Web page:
Nic Smillie’s costume design is similarly a wonderful mix of cultural contrasts: Beige and boring gives way to detailed beauty and bold colour, all Japanese in design, as Honey’s metamorphosis takes hold.

Finally, the black and white yucca massacre, captured by cameraman/editor Theo Gibson, as Honey declares war on Howard’s garden and decides to make it her own, is suitably stylised and melodramatic.

As to the story itself, Honey’s transformation from ordinary to extraordinary is rich with Plumb’s accessible humour and knowing observations about how everyday people choose to deal with extraordinary circumstances. The opening scene in particular, is an effective juxtaposition of normality and surrealism.

Straight away we plunge into Honey’s mind, hear her night-time ramblings, as a nocturnal oriental dream sequence unfolds, with 4 white-masked singers appearing in exquisite traditional kimono. The next morning we meet a regular retired kiwi couple living a narrow existence, immersed in domestic routine and the little things in life, with weather reports on the radio as their constant companion.

Howard is patriarchal, referring to Honey as ‘the wife’, pedantic, racist, talks in a series of clichés and is largely out of step with Auckland’s modern cosmopolitan landscape. Yet he gets enormously excited about his plants, especially the yuccas and is very comfortable making the bed in his y-fronts and sewing his patchwork quilt.

Honey is not so content. She frets, is essentially quiet and submissive as Howard condescends, (though the GP says her blood pressure is rising). She scans the junk mail for daily enlightenment and has no interests of her own, except the local mall. The highlight of their week from his perspective is staying home to watch a DVD and eat takeaways to mark their wedding anniversary.

Plumb sets up a familiar world for many, then takes us on an amusing magic ride as a seemingly normal middle-aged woman takes control of her new found gift, and celebrity status as a kind of ‘guru’ or psychic, and turns her life, and her husband’s, upside down.

Performances are individually sound, yet collectively uneven and out of step with one another. And herein lies the issue I have with this production overall: Yes, we are willingly drawn into Honey’s story. Initially. Quigan and Phillips are every bit the ordinary Kiwi couple from the ‘burbs and yes, I do suspend disbelief when Honey starts "turnin’-Japanese-ah". However, when some of the supporting cast deliver performances that are less naturalistic, even dissolving into caricature at times, it is difficult to view the end result as little more than a larger than life farce or slapstick. No doubt it is a intentional device by McColl to fuse our (my) western expectation of acting styles and storytelling, with the two most prominent forms of Japanese Theatre, Noh and Kabuki, which are characterized by stylized movement and gesture. Certainly Rutter’s energetic moments do get laughs from the opening night audience.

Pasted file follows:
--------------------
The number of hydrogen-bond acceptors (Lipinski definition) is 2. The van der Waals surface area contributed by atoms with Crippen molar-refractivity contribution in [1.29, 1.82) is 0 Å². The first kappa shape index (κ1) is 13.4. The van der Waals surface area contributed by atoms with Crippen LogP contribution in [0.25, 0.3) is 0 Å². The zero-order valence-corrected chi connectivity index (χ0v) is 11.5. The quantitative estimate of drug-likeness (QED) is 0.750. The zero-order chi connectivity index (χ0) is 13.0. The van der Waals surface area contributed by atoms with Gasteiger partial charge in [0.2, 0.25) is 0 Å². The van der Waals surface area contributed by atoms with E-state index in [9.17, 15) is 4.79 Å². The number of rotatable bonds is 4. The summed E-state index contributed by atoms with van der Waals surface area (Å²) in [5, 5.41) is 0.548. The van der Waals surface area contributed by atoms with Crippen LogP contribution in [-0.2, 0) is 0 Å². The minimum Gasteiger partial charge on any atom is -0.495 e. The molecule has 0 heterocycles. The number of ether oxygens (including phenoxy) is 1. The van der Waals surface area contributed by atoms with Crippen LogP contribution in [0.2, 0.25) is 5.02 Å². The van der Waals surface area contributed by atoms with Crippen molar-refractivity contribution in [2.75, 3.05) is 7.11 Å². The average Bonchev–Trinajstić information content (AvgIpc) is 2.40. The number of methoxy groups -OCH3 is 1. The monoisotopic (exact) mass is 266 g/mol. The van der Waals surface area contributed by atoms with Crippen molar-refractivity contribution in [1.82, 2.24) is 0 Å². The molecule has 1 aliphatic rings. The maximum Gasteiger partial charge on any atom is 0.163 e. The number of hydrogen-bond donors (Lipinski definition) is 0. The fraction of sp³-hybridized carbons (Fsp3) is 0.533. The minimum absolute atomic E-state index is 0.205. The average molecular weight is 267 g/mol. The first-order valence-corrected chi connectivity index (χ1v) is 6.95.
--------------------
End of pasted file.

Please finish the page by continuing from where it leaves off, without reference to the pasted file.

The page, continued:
But from my perspective, the outcome is that two key moments revealing the magic of Honey’s gift as some sort of trans-cultural suburban prophet are rushed and clumsy: first, when Miss Florica, played by Peta Rutter, hears a tape of Honey’s nocturnal ramblings; second, when Honey’s sleep-talking is observed by a wider group. The ‘larger’ acting performances simply eclipse the pace, flow and story of the lead character. For me, the diverse performances jar with the fantasy world Plumb and the creative team have successfully brought their audience to.

A stand out performance for me is John Campbell. His pre-recorded cameo is (sorry, can’t help myself) … marvellous. His effortless comic timing and understated reaction make for a totally believable on-screen performance, which received an applause on opening night. Similarly, Stephen Papps pitches both Dougie, the alcoholic lawyer who has fallen from grace, and Reg the towie, with finely tuned realism.

Quigan takes every opportunity to immerse herself in Honey’s new world and even executes an impressive marshal arts sequence. Bruce Phillips does an effective job portraying the undisputed patriarch who becomes a lost husband struggling to cope with his wife’s newfound celebrity status and confidence.

Kathleen Wong shows versatility playing stroppy receptionist Muhabbat, brash businesswoman Mrs Wong and the shallow shop-a-holic Momo. While Andy Wong’s portrayal of Gus made me cringe, his Kenta is solid.

Finally, finishing this comical ride with a surprise blast from Nina Simone feels like an over-sentimental way to end a comedy about choosing to celebrate change and opportunity over cultural cringe and suburban-neurosis. Though perhaps finding the path that makes you feel good is the ultimate message to be taken from this production.  


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Actors and effects jostle for centre stage

Review by Paul Simei-Barton 16th Mar 2009

Auckland Theatre Company’s festival offering is a delightfully surreal fable based on Vivienne Plumb’s award-winning short story about a timid middle-aged housewife whose life is transformed when she inexplicably starts sleep-talking in a language she does not understand.

The theme of metamorphosis is brilliantly realised in John Parker’s set design, which folds and unfolds like a piece of origami to reveal a succession of magical chambers and surprising vistas. The effect is intensified by Brad Gledhill’s stunning lighting and projection effects that have Japanese calligraphy popping out of the wallpaper while whole rooms are enveloped by blossoming flowers or falling petals. [More]